The end of the year is coming, and that means awards season! Judges are busily reading books, librarians are compiling lists, and editors at the big magazines are discussing which books will go on the year’s best-of lists. We’ve seen some astonishing diverse books and authors this year, and the We Need Diverse Books team is beyond excited to see which books will rake in the praise.
The team wants to address the librarians, editors, bloggers, and judges involved in this year’s judging. You have some tough decisions ahead–good luck! We’re hoping you’ll keep in mind a few things:
- Diverse books–particularly those from smaller publishers and midlist authors–often slip off people’s radars. Sometimes, they never make it on people’s radars in the first place. It’s important to read widely and to actively seek out content by and about people from underrepresented groups. Who knows–you just might find a gem worthy of the next Printz or Newbery!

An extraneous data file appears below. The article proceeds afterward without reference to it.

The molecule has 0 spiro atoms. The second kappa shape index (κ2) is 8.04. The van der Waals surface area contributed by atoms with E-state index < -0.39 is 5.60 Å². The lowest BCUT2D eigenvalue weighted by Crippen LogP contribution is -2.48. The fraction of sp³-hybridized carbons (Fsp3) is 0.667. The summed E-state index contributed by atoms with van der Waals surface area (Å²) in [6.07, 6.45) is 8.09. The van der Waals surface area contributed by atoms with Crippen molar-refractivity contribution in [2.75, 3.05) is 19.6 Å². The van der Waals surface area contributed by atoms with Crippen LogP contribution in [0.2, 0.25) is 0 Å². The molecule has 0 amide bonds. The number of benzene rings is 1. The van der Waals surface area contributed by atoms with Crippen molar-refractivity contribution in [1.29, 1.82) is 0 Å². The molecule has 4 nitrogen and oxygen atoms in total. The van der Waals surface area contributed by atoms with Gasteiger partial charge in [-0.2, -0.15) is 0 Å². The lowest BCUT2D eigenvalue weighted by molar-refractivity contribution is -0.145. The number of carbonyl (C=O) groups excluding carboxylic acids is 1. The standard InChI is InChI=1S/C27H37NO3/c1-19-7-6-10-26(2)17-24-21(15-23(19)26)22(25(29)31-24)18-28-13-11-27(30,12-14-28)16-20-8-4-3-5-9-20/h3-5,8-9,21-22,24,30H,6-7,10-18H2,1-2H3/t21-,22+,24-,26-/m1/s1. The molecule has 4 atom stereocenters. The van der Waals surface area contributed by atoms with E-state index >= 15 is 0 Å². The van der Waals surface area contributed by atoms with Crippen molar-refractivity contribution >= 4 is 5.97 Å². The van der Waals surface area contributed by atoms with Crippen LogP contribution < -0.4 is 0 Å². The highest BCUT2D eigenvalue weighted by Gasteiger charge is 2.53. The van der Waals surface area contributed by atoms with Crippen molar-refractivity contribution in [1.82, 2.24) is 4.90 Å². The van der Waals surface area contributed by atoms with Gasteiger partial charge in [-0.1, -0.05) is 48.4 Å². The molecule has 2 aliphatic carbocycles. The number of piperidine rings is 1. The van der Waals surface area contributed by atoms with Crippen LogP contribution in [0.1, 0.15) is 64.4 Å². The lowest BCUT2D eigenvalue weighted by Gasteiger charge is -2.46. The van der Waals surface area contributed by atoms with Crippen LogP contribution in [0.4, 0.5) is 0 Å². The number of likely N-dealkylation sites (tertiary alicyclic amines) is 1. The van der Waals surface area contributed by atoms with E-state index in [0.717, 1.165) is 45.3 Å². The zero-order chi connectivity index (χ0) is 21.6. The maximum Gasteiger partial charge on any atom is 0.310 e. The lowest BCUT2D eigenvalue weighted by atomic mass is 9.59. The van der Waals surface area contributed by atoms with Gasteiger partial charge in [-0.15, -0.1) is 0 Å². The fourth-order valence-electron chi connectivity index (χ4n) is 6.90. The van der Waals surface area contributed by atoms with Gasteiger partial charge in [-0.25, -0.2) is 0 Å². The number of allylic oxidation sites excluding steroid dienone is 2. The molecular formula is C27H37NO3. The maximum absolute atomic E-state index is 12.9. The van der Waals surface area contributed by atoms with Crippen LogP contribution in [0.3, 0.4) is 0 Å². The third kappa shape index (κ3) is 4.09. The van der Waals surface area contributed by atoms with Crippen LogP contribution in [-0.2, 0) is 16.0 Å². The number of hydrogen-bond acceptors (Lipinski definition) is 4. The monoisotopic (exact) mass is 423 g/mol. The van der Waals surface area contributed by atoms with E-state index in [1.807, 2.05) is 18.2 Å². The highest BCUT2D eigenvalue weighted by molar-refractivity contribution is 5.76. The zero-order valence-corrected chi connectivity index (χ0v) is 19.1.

- Sadly, not all diverse books are created equal. Many of them are absolutely wonderful, but just as many are authored by people unfamiliar with the underrepresented group they’re writing about. These books may promote misconceptions, which are often difficult for those outside that group to recognize. Many extremely problematic books have won awards or received one or more starred reviews. What seems like an insightful, sensitive book, may actually contain dangerous or hurtful stereotypes. For people in a position to provide a huge boost to books, it’s extra important to go beyond gut feeling and do your research. Do you know what people from the group being portrayed say about this book? Do they have any concerns about the portrayal?
Of course, there is no single definition of what “problematic” is, which makes it even more important to evaluate multiple opinions from diverse viewpoints. Aside from your basic Google search, we suggest resources like Disability in Kidlit, American Indians in Children’s Literature, Bisexual Books, et cetera. Don’t forget that many blogs which don’t necessarily focus on diversity may discuss books from that angle, and many individual reviewers may post their thoughts on their personal blogs or Goodreads account.
Another option is simply to reach out to people in the know; if you’re uncertain about book, someone on the WNDB team will be happy to put you in touch with someone who can help.
You have a huge influence on the world of children’s fiction, and we can’t wait to see this year’s winners!